I’m building a house, Mumma. For Dada. And you. And me. And…I’m awake.

Hug.

Daycation, All I Ever Wanted

Well, first things first: my friend Lisa Rosenman, neé Hastings, who blogs here, awarded me the Liebster Award a few weeks ago! What’s the Liebster Award? Recognition of a blog you like with fewer than 200 followers. By the rules, you have to pass it on to five other bloggers with fewer than 200 followers. I think I’m also supposed to tell you a couple things about me that you don’t know, but, well, I’ll assume that in today’s blog post you’ll learn a few new things. In any event, thank you, Lisa!

Here are the five blogs to whom I shall in turn bestow the Liebster Award:

An Honest Mom. Straight shooting talk about parenting, pregnancy, and pranks (read about her April Fool’s snafu!).
Cook with What You Have. A dear old friend who may have more than 200 followers because she’s brilliant, but what the heck, I’ll give it to her anyway.
366in2012. A blog about farming by Laal. I love reading her daily updates about shearing sheep and planting bulbs (as you know, I pine for the “simple” life).
Love and Other Delights. Another cool blog about parenting, by a mom in Brooklyn.
The Cheese Press! Makin’ cheese, makin’ love.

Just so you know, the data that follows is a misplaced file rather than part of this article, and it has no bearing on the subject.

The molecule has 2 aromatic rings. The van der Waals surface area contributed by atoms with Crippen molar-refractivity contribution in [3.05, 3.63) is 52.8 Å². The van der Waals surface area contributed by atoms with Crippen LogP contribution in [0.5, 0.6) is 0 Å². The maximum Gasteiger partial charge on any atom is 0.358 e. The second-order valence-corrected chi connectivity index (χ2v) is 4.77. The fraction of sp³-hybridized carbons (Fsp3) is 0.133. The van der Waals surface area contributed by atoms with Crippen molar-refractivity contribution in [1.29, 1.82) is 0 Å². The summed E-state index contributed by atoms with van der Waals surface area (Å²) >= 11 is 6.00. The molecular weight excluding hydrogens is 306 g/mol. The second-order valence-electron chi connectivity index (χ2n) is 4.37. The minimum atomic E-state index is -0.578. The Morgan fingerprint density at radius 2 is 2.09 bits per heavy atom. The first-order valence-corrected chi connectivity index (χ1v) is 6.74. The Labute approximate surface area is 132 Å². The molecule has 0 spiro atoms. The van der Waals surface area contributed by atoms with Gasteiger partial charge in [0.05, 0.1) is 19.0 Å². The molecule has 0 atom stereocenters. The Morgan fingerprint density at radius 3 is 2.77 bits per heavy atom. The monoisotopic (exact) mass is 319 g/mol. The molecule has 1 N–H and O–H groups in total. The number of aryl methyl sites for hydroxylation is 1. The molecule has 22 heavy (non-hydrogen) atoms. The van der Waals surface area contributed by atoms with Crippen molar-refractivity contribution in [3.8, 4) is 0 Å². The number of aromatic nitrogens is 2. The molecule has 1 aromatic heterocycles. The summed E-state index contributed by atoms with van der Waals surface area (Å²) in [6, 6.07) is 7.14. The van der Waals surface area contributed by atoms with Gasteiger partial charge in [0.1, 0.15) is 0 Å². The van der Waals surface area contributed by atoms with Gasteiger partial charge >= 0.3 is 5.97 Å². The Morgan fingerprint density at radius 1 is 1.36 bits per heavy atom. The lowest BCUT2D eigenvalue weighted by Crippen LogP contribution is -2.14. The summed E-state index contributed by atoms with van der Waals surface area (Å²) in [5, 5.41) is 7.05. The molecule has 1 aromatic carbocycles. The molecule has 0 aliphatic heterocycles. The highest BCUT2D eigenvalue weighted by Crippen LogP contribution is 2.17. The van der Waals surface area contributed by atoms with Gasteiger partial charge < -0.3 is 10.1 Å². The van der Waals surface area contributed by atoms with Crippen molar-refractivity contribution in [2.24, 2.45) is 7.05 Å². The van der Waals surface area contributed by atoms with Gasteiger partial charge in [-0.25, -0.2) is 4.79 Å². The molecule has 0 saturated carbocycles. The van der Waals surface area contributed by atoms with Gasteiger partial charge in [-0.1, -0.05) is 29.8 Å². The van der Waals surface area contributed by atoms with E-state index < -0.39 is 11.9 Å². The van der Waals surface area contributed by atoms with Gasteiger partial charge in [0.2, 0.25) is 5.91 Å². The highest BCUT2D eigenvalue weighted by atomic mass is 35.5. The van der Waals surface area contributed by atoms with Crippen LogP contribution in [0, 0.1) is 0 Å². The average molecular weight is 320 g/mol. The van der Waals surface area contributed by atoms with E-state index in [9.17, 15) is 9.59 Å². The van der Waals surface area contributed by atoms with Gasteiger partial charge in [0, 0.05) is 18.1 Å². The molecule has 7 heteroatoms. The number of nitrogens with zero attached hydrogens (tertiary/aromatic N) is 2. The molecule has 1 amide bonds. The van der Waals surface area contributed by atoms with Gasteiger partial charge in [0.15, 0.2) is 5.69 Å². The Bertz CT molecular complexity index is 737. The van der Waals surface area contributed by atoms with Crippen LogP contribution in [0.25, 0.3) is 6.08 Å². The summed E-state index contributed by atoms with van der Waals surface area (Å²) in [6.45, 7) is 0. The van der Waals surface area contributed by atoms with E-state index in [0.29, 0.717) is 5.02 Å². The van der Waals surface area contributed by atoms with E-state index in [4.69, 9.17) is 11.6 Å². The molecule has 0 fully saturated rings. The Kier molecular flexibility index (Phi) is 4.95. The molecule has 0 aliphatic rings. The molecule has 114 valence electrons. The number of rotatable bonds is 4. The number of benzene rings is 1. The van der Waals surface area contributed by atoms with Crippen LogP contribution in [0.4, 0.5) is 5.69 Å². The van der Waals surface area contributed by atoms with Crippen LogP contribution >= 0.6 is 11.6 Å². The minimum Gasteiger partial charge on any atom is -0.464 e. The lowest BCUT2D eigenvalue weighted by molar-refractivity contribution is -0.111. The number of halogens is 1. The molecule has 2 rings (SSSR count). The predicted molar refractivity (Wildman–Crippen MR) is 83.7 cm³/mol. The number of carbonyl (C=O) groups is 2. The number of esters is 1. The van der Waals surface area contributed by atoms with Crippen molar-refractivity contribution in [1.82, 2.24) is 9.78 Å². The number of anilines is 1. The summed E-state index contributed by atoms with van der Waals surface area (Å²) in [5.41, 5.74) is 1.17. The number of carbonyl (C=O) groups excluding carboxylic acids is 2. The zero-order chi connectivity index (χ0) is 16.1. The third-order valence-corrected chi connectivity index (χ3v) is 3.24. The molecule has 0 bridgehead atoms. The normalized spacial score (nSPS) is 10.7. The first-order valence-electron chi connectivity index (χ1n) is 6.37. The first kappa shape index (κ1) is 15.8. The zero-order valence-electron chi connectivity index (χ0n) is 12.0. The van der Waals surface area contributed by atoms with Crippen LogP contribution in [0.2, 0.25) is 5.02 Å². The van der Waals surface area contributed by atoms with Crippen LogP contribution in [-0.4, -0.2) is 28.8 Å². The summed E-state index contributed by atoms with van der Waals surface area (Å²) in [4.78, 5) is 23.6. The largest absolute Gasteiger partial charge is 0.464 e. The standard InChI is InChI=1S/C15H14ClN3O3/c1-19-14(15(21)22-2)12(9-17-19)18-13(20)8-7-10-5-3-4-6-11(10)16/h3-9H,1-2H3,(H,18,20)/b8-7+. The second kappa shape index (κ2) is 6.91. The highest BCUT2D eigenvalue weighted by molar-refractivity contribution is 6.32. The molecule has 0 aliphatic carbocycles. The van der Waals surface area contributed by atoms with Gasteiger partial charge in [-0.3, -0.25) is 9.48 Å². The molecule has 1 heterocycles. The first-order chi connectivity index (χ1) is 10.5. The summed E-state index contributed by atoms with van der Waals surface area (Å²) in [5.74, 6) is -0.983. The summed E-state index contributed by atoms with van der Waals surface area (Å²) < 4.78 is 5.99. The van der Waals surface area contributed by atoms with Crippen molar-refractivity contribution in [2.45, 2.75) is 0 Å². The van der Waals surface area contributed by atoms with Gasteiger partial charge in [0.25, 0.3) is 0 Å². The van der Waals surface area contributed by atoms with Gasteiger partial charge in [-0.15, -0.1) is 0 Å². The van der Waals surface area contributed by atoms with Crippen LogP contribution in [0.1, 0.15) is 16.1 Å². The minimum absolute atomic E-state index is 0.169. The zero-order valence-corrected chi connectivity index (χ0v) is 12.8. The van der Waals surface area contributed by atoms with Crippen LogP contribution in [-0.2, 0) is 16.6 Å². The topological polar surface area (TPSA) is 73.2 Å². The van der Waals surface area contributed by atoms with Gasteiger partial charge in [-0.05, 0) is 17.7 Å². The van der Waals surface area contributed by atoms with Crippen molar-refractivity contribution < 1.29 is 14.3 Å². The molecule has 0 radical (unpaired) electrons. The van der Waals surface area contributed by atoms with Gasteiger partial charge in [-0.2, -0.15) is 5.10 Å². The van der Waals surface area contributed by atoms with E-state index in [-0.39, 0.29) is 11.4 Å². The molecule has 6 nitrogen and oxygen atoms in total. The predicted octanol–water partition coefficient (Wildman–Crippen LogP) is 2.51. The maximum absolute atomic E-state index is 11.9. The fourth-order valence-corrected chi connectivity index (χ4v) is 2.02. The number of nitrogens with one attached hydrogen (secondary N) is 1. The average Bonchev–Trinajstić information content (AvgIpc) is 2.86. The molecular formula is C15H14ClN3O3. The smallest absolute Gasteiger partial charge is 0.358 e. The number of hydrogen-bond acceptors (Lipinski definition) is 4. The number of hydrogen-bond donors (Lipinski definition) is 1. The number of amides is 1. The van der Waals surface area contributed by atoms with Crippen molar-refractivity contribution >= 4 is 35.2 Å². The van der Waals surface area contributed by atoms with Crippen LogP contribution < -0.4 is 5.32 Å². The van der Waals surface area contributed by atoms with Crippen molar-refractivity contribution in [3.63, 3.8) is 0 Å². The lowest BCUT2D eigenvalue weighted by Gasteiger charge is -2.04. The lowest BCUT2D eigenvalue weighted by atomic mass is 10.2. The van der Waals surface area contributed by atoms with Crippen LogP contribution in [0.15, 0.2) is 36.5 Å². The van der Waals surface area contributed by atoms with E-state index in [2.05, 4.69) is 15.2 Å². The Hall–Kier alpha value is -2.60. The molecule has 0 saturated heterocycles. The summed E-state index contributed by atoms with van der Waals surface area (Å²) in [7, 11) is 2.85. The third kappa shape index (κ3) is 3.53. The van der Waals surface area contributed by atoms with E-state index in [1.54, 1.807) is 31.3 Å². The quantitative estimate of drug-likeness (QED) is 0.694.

Now, second things second: it’s been a while. Before I went on vacation last week things were crazy, and despite trying to carve out the time to write, I just didn’t. I hoped to blog on vacation, but quite frankly, when you’re in Hawaii with your husband and your kid is at home with your parents for six days, you kind of forget you even have a blog. Yes, Hawaii. The so-called Big Island, which, after six days, begins to feel quite quaint and small. At the same time, it’s a huge place: big mountains, powerful surf, big winds, big legacy. I was so excited to have a few days with B that I didn’t even mind the plane ride, which is usually a real killer for me (half a Xanax and a complementary Mai Tai didn’t hurt either). Once we arrived it was six days of doing whatever we felt like: hiking, snorkeling, eating ice cream, drinking rum punch on the lanai, reading, talking, making out, you know.

Pololu Valley, near Hawi